KAGAWA, TOYOHIKO. (1888-1960). Japanese Christian evangelist, social reformer, writer, and agroforestry pioneer, known as the “Japanese Gandhi” and the “St. Francis of Japan.” SP. (“Toyohiko Kagawa”). 1p. Postcard. N.p., N.d. Inscribed to “Dr. Eddy” (possibly the Protestant missionary, DR. GEORGE SHERWOOD EDDY, 1871-1963, a contemporary of Kagawa who was very familiar with his work) across the lower portion of an original photograph of the seated, pensive-looking Kagawa leaning on a desk with his chin in his hand.

Orphaned at an early age, Kagawa was educated by Christian missionaries, becoming an enthusiastic convert. Inspired by Jesus’s Sermon on the Mount, Kagawa moved into the slums of Kobe to minister to the poor. Witnessing firsthand the plight of the poverty stricken inspired him to work towards the alleviation of poverty in Japan, and led to the publication of numerous books, the proceeds of which aided the impoverished. After attending Princeton’s theological seminary, Kagawa returned to Japan to become a leader in the trade union movement, calling for reforms such as fair wages, better working conditions and suffrage. He also sought to improve the circumstances of mountain farmers whose lives were disrupted by deforestation. Kagawa was influenced by J. Russell Smith’s work Tree Crops – a Permanent Agriculture and began to experiment with cultivating crops as part of a forest ecosystem. After successfully persuading Japanese farmers to plant walnut trees to stabilize the soil and feed their pigs, practicing what he called three-dimensional forestry or forest farming, he brought his research to South America and Africa. His groundbreaking work inspired forest garden pioneer Robert Hart who adapted the practice to the temperate climate of England.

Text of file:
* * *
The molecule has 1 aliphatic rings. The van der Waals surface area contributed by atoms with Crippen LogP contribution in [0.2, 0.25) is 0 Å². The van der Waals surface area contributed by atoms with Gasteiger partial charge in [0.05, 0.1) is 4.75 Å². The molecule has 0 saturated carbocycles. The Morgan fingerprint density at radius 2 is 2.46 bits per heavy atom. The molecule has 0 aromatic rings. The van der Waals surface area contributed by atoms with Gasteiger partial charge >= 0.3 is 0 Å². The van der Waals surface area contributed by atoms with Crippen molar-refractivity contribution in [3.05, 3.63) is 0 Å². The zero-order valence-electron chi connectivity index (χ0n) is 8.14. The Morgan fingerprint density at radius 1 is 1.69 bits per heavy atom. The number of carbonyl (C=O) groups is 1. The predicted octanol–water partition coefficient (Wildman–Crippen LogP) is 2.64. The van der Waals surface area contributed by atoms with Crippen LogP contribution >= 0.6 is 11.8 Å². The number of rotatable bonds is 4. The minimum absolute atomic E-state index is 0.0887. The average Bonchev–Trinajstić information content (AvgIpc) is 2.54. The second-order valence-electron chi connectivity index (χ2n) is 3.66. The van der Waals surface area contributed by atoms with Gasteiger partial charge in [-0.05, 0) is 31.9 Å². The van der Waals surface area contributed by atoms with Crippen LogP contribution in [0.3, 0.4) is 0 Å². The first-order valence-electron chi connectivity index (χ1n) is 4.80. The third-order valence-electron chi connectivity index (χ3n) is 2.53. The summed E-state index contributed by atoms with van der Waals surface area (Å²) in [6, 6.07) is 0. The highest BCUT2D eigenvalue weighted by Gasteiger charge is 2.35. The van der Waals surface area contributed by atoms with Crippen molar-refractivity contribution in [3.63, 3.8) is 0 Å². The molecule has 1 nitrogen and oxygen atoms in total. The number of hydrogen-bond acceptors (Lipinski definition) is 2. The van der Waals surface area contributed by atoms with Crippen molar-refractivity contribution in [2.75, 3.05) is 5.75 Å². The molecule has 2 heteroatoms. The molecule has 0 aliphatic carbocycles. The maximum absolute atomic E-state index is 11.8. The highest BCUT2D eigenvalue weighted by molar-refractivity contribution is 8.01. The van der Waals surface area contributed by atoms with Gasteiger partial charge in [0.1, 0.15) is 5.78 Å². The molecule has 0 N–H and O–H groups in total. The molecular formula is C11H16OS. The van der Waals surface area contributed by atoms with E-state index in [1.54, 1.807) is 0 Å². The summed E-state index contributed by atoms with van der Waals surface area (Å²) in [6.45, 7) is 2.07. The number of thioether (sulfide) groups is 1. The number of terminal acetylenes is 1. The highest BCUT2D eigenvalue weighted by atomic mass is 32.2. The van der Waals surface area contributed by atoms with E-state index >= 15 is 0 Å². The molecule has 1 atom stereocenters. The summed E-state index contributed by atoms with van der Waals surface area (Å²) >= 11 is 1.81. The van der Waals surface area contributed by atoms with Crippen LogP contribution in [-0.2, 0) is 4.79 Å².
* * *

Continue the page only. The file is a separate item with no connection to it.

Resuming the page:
In the years leading up to World War II, he called for peace and demilitarization but with the outbreak of war, defended Emperor Hirohito and criticized the West as an aggressor against Japan. Although his later years were somewhat tarnished by his association with Japanese imperial propaganda during the war, Kagawa helped establish democracy in Japan and, for the remainder of his life, was an outspoken advocate of world peace and nuclear disarmament.

Kagawa authored more than 150 books, including novels, sociological studies, theological works, and translations of the works of Albert Schweitzer. He was nominated several times for the Nobel Prize in Literature and the Nobel Peace Prize. There is a statue of Kagawa in Washington’s National Cathedral.

Small portion of the upper-right corner missing and overall light wear; in good condition. Very rare. [indexhistory]

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